EXCLUSIVE PREVIEW: One-Woman Show Examines Consent at Warehouse Theatre Conservatory

Rebecca Whitten is writer and star of “To Feel Together: A One-Woman Show on Consent.”

BY SANDY STAGGS
ARTS WRITER

In a rare solo theatrical treat, Warehouse Theatre Conservatory presents a one-woman show opening tonight for five performances only entitled “To Feel Together: A One-Woman Show on Consent.”

“Consent” is written by and stars Rebecca Whitten, a Francis Marion University graduate who began the Warehouse’s intensive apprenticeship program in January and has been honing her craft on the many facets of professional productions, including her current post as a spotlight operator for the company’s final musical of the season, “Spring Awakening.”

Director Robert Fuson and writer/star Rebecca Whitten

As her final swan song at the Conservatory, Whitten embodies three different characters (including men) in some five narratives that are all true stories based on her experience or someone in her social circle and attempts to examine what consent really looks like.

“I start by saying ‘consent’ has become a ‘buzzword’ lately,” said Whitten after a recent rehearsal at The Warehouse. “Consent is an issue that everyone is talking about, but they don’t ‘talk’ about it. They use the word but nobody asks ‘What does it really mean? What does it mean to you?’ “

Consent in the media and social construct is usually associated with college frat parties gone very bad, but the show’s director Robert Fuson said this piece avoids entirely those stereotypes.

“That’s what I really I like about Rebecca’s work. It creates an extremely fresh and complex take on a topic that some would say is overly hashed-out,” said Fuson, a Furman alumnus who concluded his own Warehouse Conservatory journey last year by directing Edward Albee’s “Zoo Story” featuring co-grads Ryan Barry (recent co-star of “Spamalot” in Spartanburg) and Christopher Paul Smith, who is in the “Spring Awakening” cast.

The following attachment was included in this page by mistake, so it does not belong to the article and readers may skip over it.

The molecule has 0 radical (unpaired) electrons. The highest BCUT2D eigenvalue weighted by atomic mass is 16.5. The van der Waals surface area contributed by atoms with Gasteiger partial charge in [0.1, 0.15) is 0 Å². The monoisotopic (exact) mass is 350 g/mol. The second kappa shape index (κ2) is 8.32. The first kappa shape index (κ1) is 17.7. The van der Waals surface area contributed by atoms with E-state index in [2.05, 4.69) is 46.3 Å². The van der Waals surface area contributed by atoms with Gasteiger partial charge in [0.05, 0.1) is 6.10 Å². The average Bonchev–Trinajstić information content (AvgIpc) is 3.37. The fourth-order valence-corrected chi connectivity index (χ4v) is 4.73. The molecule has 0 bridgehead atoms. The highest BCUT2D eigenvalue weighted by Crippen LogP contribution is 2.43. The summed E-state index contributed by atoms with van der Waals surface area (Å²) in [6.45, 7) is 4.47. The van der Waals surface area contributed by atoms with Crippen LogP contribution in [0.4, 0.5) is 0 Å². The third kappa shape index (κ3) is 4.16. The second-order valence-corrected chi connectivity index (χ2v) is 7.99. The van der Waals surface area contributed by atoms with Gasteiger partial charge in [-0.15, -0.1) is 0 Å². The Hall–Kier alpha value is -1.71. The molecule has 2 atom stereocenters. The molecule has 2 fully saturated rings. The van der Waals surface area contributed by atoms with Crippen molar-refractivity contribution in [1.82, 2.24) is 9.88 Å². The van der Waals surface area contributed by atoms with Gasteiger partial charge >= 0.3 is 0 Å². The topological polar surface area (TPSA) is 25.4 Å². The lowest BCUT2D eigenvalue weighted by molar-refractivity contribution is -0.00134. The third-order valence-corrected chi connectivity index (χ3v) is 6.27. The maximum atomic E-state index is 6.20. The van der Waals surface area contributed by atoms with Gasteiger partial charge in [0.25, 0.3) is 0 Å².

“Rebecca’s project brings about relevance in everyday life that you just don’t really think about [as consent],” he said.

One story for example is about a young couple that is planning their “first” time together, Fuson  said. “Although they never really have sex, it ends in a breach of trust.”

A solo show is new territory for both scribe/star and director, who have been collaborating on this project since mid-March.

But Fuson, who after this run is Stage Managing the next Fringe play at Centre Stage “Death and the Maiden,” has been acquainted with the solo genre ever since seeing Tony-winning playwright Sara Jones (“Bridge and Tunnel”) workshop “Sell/Buy/Date,” her multi-character solo play about sex trafficking at Sundance Labs in 2015.

Whitten said her aim is to challenge the audience in the grey areas of sexual consent, but she doesn’t attempt to answer those questions.

“I am not trying to tell everyone what to think or how to think about it. I want everyone to think about consent, and feel it out,” she said.

“I want them to be talking I want them to be discussing it with each other or even just thinking about it on their own.”

This performance contains mature themes.

“To Feel Together: A One-Woman Show on Consent” opens Sunday, June 4 at 8 p.m. and plays June 6, 11 & 13 at The Warehouse Theatre Rehearsal Room, 37 Augusta St. in Greenville.

Tickets are only $6. Call (864) 235-6948 or visit www.warehousetheatre.com

Leave a Comment